Trump is relaying on the strength of the economy for Republican Party support and the impressive 250,000 increase in jobs in October will help the cause.
Workers’ wages in the US have increased by over 3% over the last 12 months, the strongest increase in nine years.
The potential for higher inflation from the continued growth in jobs and wages does support the Federal Reserve’s monetary tightening path.
However, the “red October” sell off in equity markets was partially due to interest rates increasing too quickly and trade tariffs hurting US company profitability.
A stabilisation in share markets over the period through to Christmas should allow for further unwinding of short-sold Kiwi dollar positions as the speculators take their gains and reduce risk before the end of the year. A Trump/Xi breakthrough on trade in Buenos Aires would also be Kiwi dollar positive. A return of the Kiwi dollar to 0.6700 and 0.6800 has increased in probability.
The Reserve Bank of New Zealand will certainly highlight increased global financial/investment volatility and risks as a reason to remain accommodative with monetary policy in their statement on 8 November.
The question will be whether their tone changes in respect to domestic economic growth and inflation after actual results through the June and September quarters were substantially above RBNZ forecasts.
Should the RBNZ inexplicably continue with their overtly dovish economic outlook seen in the May and August monetary policy statements, the Kiwi dollar would give back some of its recent gains.
Why the RBNZ’s stance of a 50/50 probability of an OCR decrease or decrease is so markedly different to the Reserve Bank of Australia’s position of their next move in the OCR being upwards, is a complete mystery.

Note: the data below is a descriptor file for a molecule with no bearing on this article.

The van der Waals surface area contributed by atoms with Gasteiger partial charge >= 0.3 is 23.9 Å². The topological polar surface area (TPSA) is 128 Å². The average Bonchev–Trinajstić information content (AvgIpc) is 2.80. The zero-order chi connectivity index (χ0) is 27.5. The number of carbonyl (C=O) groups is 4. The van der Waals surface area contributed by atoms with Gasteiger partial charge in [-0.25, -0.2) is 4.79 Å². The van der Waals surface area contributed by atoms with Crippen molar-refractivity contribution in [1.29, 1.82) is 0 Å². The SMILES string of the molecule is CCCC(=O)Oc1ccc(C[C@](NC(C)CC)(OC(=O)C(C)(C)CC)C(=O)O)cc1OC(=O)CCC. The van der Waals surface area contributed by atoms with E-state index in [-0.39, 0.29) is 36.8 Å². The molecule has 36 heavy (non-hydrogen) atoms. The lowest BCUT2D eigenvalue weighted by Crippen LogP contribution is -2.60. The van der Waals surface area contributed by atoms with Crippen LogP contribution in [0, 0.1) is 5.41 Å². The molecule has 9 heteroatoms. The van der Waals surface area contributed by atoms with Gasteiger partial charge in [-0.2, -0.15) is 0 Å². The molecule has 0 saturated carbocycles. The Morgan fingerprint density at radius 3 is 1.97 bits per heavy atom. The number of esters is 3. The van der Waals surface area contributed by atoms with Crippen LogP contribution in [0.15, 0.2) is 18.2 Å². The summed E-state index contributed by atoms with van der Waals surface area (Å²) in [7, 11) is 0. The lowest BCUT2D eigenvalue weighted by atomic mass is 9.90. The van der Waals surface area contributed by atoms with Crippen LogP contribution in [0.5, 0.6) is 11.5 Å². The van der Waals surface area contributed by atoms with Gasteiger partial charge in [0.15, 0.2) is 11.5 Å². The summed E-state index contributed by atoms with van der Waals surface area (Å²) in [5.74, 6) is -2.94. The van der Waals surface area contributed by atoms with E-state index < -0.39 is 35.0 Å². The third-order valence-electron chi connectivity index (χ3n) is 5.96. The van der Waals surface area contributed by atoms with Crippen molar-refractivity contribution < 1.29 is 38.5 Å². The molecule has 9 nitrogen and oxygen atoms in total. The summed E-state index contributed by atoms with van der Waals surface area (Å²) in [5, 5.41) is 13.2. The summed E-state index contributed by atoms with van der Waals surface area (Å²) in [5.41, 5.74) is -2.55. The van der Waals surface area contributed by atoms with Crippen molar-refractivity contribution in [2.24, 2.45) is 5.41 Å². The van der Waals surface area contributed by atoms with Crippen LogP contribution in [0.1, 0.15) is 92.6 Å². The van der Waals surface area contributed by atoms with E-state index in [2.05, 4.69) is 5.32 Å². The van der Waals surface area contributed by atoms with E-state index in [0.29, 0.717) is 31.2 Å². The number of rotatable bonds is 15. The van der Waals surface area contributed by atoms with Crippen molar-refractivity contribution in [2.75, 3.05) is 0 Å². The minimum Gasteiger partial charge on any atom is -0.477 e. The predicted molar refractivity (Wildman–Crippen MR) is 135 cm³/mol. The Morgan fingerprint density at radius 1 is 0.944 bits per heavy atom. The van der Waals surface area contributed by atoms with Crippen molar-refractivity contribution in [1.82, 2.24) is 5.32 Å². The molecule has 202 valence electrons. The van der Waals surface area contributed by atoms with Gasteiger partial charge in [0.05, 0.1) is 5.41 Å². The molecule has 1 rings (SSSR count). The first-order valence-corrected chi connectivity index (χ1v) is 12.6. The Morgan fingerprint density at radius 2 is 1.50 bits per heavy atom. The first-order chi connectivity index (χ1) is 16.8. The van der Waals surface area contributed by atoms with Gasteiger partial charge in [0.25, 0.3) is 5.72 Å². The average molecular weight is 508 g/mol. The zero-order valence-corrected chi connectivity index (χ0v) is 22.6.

The growth and inflation outlook across the two economies is very similar currently and arguably New Zealand’s agriculture export sector is enjoying higher prices than Australia’s mining/resources industry. The Australian residential real estate market appears to have more risks for the economy than the calm levelling-off in house prices here. It appears the RBNZ may struggle to find the economic evidence to support their more dovish outlook than the Aussies.
The price correlation between gold and the AUD/USD exchange rate has always been a close one. The connection is not just about Australia being a gold producer, but also about the relationship between the gold price and the US dollar currency value. Buying of physical gold has always been seen as a hedge against a potential fall in the value of the US dollar.
Central banks around the world purchased US$5.8 billion of gold in the September quarter, the highest level of buying in three years. The Russians were particularly aggressive, utilising the high oil prices to acquire the most gold they have bought since 1993. The recent lift in gold prices suggests that the AUD should make further gains against the USD. The NZD/USD exchange rate continues to track the AUD/USD rate.
*Roger J Kerr is an independent treasury Management advisor. He has written commentaries on the NZ Dollar since 1981.